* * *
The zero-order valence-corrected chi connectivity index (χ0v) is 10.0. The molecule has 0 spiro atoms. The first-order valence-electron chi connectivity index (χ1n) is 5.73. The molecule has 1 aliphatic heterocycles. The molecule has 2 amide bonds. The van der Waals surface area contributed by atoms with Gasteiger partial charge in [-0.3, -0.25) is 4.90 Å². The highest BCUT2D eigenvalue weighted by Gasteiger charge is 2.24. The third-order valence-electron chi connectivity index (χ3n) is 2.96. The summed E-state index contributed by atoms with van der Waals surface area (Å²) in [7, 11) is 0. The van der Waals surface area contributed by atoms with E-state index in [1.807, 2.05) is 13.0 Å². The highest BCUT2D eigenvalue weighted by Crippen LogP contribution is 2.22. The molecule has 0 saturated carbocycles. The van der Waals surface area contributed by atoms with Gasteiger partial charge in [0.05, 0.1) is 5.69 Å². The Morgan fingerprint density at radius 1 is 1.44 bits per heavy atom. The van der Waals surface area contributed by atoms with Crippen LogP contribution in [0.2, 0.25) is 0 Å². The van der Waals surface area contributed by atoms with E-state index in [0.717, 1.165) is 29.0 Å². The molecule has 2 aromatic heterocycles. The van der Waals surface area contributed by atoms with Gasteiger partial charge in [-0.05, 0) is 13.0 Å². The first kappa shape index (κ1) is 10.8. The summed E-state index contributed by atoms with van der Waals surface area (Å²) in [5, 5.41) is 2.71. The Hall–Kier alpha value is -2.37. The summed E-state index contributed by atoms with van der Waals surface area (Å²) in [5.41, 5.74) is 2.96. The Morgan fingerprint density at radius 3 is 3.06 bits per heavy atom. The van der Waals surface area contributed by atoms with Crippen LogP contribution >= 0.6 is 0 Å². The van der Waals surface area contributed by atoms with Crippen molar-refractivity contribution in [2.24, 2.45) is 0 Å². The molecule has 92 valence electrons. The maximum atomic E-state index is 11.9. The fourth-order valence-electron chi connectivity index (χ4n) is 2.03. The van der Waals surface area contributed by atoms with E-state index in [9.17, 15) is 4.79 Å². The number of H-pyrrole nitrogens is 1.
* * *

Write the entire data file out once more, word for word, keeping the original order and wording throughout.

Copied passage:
The zero-order valence-corrected chi connectivity index (χ0v) is 10.0. The molecule has 0 spiro atoms. The first-order valence-electron chi connectivity index (χ1n) is 5.73. The molecule has 1 aliphatic heterocycles. The molecule has 2 amide bonds. The van der Waals surface area contributed by atoms with Gasteiger partial charge in [-0.3, -0.25) is 4.90 Å². The highest BCUT2D eigenvalue weighted by Gasteiger charge is 2.24. The third-order valence-electron chi connectivity index (χ3n) is 2.96. The summed E-state index contributed by atoms with van der Waals surface area (Å²) in [7, 11) is 0. The van der Waals surface area contributed by atoms with E-state index in [1.807, 2.05) is 13.0 Å². The highest BCUT2D eigenvalue weighted by Crippen LogP contribution is 2.22. The molecule has 0 saturated carbocycles. The van der Waals surface area contributed by atoms with Gasteiger partial charge in [0.05, 0.1) is 5.69 Å². The Morgan fingerprint density at radius 1 is 1.44 bits per heavy atom. The van der Waals surface area contributed by atoms with Crippen LogP contribution in [0.2, 0.25) is 0 Å². The van der Waals surface area contributed by atoms with E-state index in [0.717, 1.165) is 29.0 Å². The molecule has 2 aromatic heterocycles. The van der Waals surface area contributed by atoms with Gasteiger partial charge in [-0.05, 0) is 13.0 Å². The first kappa shape index (κ1) is 10.8. The summed E-state index contributed by atoms with van der Waals surface area (Å²) in [5, 5.41) is 2.71. The Hall–Kier alpha value is -2.37. The summed E-state index contributed by atoms with van der Waals surface area (Å²) in [5.41, 5.74) is 2.96. The Morgan fingerprint density at radius 3 is 3.06 bits per heavy atom. The van der Waals surface area contributed by atoms with Crippen LogP contribution >= 0.6 is 0 Å². The van der Waals surface area contributed by atoms with Crippen molar-refractivity contribution in [2.24, 2.45) is 0 Å². The molecule has 92 valence electrons. The maximum atomic E-state index is 11.9. The fourth-order valence-electron chi connectivity index (χ4n) is 2.03. The van der Waals surface area contributed by atoms with E-state index in [9.17, 15) is 4.79 Å². The number of H-pyrrole nitrogens is 1.